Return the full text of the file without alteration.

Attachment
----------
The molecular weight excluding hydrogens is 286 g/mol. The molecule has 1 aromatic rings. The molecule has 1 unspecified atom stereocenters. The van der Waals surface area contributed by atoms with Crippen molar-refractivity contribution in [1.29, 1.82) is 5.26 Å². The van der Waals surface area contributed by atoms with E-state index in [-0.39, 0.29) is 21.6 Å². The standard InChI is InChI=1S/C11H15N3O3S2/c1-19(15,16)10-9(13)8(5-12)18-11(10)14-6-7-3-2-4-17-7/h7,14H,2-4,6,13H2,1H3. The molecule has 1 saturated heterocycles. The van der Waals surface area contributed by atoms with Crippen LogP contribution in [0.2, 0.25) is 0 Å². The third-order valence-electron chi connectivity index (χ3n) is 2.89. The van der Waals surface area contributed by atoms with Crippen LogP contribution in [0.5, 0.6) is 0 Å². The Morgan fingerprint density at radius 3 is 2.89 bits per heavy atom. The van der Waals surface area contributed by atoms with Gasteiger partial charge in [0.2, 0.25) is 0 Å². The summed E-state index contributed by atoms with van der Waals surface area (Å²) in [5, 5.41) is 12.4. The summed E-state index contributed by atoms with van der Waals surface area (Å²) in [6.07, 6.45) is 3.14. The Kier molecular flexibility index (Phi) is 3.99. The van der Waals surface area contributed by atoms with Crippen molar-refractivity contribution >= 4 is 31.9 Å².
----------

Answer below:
The molecular weight excluding hydrogens is 286 g/mol. The molecule has 1 aromatic rings. The molecule has 1 unspecified atom stereocenters. The van der Waals surface area contributed by atoms with Crippen molar-refractivity contribution in [1.29, 1.82) is 5.26 Å². The van der Waals surface area contributed by atoms with E-state index in [-0.39, 0.29) is 21.6 Å². The standard InChI is InChI=1S/C11H15N3O3S2/c1-19(15,16)10-9(13)8(5-12)18-11(10)14-6-7-3-2-4-17-7/h7,14H,2-4,6,13H2,1H3. The molecule has 1 saturated heterocycles. The van der Waals surface area contributed by atoms with Crippen LogP contribution in [0.2, 0.25) is 0 Å². The third-order valence-electron chi connectivity index (χ3n) is 2.89. The van der Waals surface area contributed by atoms with Crippen LogP contribution in [0.5, 0.6) is 0 Å². The Morgan fingerprint density at radius 3 is 2.89 bits per heavy atom. The van der Waals surface area contributed by atoms with Gasteiger partial charge in [0.2, 0.25) is 0 Å². The summed E-state index contributed by atoms with van der Waals surface area (Å²) in [5, 5.41) is 12.4. The summed E-state index contributed by atoms with van der Waals surface area (Å²) in [6.07, 6.45) is 3.14. The Kier molecular flexibility index (Phi) is 3.99. The van der Waals surface area contributed by atoms with Crippen molar-refractivity contribution >= 4 is 31.9 Å².